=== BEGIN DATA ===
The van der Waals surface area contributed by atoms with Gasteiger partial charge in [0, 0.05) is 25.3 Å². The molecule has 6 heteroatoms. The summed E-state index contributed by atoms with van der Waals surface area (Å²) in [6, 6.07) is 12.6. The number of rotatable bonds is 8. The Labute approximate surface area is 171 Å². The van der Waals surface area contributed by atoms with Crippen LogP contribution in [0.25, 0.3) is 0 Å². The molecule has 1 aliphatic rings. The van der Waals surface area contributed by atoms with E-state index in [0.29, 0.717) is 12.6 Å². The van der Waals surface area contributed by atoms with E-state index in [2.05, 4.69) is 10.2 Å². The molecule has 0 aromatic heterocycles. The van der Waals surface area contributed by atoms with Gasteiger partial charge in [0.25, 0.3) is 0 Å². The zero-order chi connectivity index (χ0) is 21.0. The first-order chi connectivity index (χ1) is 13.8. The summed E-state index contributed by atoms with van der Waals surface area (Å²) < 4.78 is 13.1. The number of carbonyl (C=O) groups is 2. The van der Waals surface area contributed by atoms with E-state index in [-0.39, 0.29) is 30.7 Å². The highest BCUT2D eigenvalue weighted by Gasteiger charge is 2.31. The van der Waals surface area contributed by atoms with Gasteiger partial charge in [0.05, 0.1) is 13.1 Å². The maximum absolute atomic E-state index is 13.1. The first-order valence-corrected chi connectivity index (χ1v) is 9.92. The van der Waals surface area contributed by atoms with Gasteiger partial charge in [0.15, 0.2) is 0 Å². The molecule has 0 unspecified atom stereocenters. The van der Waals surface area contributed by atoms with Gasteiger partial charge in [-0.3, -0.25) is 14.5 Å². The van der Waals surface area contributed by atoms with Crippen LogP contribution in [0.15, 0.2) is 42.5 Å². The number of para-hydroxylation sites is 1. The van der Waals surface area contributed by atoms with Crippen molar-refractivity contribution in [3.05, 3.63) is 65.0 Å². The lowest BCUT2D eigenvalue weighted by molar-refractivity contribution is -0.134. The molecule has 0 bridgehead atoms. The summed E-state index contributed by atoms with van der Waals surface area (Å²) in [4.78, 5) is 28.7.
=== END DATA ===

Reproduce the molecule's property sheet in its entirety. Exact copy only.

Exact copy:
The van der Waals surface area contributed by atoms with Gasteiger partial charge in [0, 0.05) is 25.3 Å². The molecule has 6 heteroatoms. The summed E-state index contributed by atoms with van der Waals surface area (Å²) in [6, 6.07) is 12.6. The number of rotatable bonds is 8. The Labute approximate surface area is 171 Å². The van der Waals surface area contributed by atoms with Crippen LogP contribution in [0.25, 0.3) is 0 Å². The molecule has 1 aliphatic rings. The van der Waals surface area contributed by atoms with E-state index in [0.29, 0.717) is 12.6 Å². The van der Waals surface area contributed by atoms with E-state index in [2.05, 4.69) is 10.2 Å². The molecule has 0 aromatic heterocycles. The van der Waals surface area contributed by atoms with Gasteiger partial charge in [0.25, 0.3) is 0 Å². The zero-order chi connectivity index (χ0) is 21.0. The first-order chi connectivity index (χ1) is 13.8. The summed E-state index contributed by atoms with van der Waals surface area (Å²) < 4.78 is 13.1. The number of carbonyl (C=O) groups is 2. The van der Waals surface area contributed by atoms with E-state index in [-0.39, 0.29) is 30.7 Å². The highest BCUT2D eigenvalue weighted by Gasteiger charge is 2.31. The van der Waals surface area contributed by atoms with Gasteiger partial charge in [0.05, 0.1) is 13.1 Å². The maximum absolute atomic E-state index is 13.1. The first-order valence-corrected chi connectivity index (χ1v) is 9.92. The van der Waals surface area contributed by atoms with Gasteiger partial charge in [0.15, 0.2) is 0 Å². The molecule has 0 unspecified atom stereocenters. The van der Waals surface area contributed by atoms with Gasteiger partial charge in [-0.3, -0.25) is 14.5 Å². The van der Waals surface area contributed by atoms with Crippen LogP contribution in [0.15, 0.2) is 42.5 Å². The number of para-hydroxylation sites is 1. The van der Waals surface area contributed by atoms with Crippen molar-refractivity contribution in [3.05, 3.63) is 65.0 Å². The lowest BCUT2D eigenvalue weighted by molar-refractivity contribution is -0.134. The molecule has 0 bridgehead atoms. The summed E-state index contributed by atoms with van der Waals surface area (Å²) in [4.78, 5) is 28.7.